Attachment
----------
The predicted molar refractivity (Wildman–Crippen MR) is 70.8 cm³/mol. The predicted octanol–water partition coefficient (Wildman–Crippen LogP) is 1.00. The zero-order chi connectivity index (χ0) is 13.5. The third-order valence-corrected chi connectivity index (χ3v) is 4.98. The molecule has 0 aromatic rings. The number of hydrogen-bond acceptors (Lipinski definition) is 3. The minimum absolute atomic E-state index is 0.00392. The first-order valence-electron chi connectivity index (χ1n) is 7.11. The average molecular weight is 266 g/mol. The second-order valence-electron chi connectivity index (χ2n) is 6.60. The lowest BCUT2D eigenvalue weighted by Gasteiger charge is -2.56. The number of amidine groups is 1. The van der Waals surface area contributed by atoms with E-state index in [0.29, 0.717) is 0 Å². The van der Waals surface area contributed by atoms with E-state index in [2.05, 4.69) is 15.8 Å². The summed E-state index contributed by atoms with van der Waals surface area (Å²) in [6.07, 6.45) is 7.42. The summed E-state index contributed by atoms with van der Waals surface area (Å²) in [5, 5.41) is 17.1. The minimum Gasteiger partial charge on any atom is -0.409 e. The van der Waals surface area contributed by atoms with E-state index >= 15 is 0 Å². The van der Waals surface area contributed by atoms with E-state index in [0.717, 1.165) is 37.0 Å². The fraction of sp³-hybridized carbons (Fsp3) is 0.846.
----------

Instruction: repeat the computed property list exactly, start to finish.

The predicted molar refractivity (Wildman–Crippen MR) is 70.8 cm³/mol. The predicted octanol–water partition coefficient (Wildman–Crippen LogP) is 1.00. The zero-order chi connectivity index (χ0) is 13.5. The third-order valence-corrected chi connectivity index (χ3v) is 4.98. The molecule has 0 aromatic rings. The number of hydrogen-bond acceptors (Lipinski definition) is 3. The minimum absolute atomic E-state index is 0.00392. The first-order valence-electron chi connectivity index (χ1n) is 7.11. The average molecular weight is 266 g/mol. The second-order valence-electron chi connectivity index (χ2n) is 6.60. The lowest BCUT2D eigenvalue weighted by Gasteiger charge is -2.56. The number of amidine groups is 1. The van der Waals surface area contributed by atoms with E-state index in [0.29, 0.717) is 0 Å². The van der Waals surface area contributed by atoms with E-state index in [2.05, 4.69) is 15.8 Å². The summed E-state index contributed by atoms with van der Waals surface area (Å²) in [6.07, 6.45) is 7.42. The summed E-state index contributed by atoms with van der Waals surface area (Å²) in [5, 5.41) is 17.1. The minimum Gasteiger partial charge on any atom is -0.409 e. The van der Waals surface area contributed by atoms with E-state index >= 15 is 0 Å². The van der Waals surface area contributed by atoms with E-state index in [0.717, 1.165) is 37.0 Å². The fraction of sp³-hybridized carbons (Fsp3) is 0.846.